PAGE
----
Potts model


The q-state Potts model was the subject of my thesis. It was introduced to study magnetic critical phenomena and is defined on a lattice in d-dimensions. It contains as special case also percolation (q -> 1) as shown in a very elegant proof by Kasteleyn and Fortuin. The figure shows a sketch of a generalization of this proof to the anisotropic case out of my thesis which as you can see was written before the invention of TeX so that everything was drawn by hand. Using (at that time) large scale Monte Carlo simulations I was able to show as published in Z. Phys. B, Vol.35, p.171-175 (1979) that in three dimensions the 3-state Potts model has a weak first order phase transition.

With Eschbach and Stauffer we showed that in two dimensions Monte Carlo renormalization gave good results for q=1, i.e. percolation, but failed to reproduce the at that time predicted and in the meantime established correlation length exponent on 2/3 for the 4-state Potts model as published in Phys. Rev. B, Vol.23, p.422-425 (1981). Using the description of a two-dimensional classical model by a one-dimensional quantum Hamiltonian and solving exactly for finite chains using a transfer matrix technique I showed as published in Z. Phys. B, Vol.43, p.55-60 (1981) the reason for the above mentioned problem: the 4-state Potts model has a logarithmic prefactor.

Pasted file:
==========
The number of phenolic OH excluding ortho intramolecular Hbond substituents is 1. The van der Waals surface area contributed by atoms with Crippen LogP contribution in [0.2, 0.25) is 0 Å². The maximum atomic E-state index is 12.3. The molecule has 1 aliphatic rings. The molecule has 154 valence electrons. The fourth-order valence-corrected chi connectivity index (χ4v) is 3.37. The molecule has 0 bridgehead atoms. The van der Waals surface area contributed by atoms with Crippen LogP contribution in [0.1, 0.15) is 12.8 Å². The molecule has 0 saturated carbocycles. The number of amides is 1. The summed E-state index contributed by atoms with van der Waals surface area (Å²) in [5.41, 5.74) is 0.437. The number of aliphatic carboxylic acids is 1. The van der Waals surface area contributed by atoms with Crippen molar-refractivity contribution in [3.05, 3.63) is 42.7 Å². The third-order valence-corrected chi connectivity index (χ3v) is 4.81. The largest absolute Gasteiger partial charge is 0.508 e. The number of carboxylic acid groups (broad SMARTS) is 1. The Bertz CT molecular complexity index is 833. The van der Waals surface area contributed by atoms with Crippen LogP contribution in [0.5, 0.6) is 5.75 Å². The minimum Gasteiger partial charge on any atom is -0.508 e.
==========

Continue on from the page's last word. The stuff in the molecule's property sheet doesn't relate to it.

Again using one-dimensional quantum chains we found with Hector Martin an essential singularity at the critical point of the 3-state Potts model on the square lattice having ferromagnetic interactions in one direction and antiferromagnetic ones in the other direction as published in J. Phys. A, Vol.17, p.657-665 (1984).

With Klaus Fesser we studied a model which is very similar to the Potts model, namely the clock model. In particular we established the phase diagramm of the asymmetric clock model on a Cayley tree which is very rich since it has commensurate and incommensurate phases as published in J. Phys. A, Vol.17, p.1493-1507 (1984).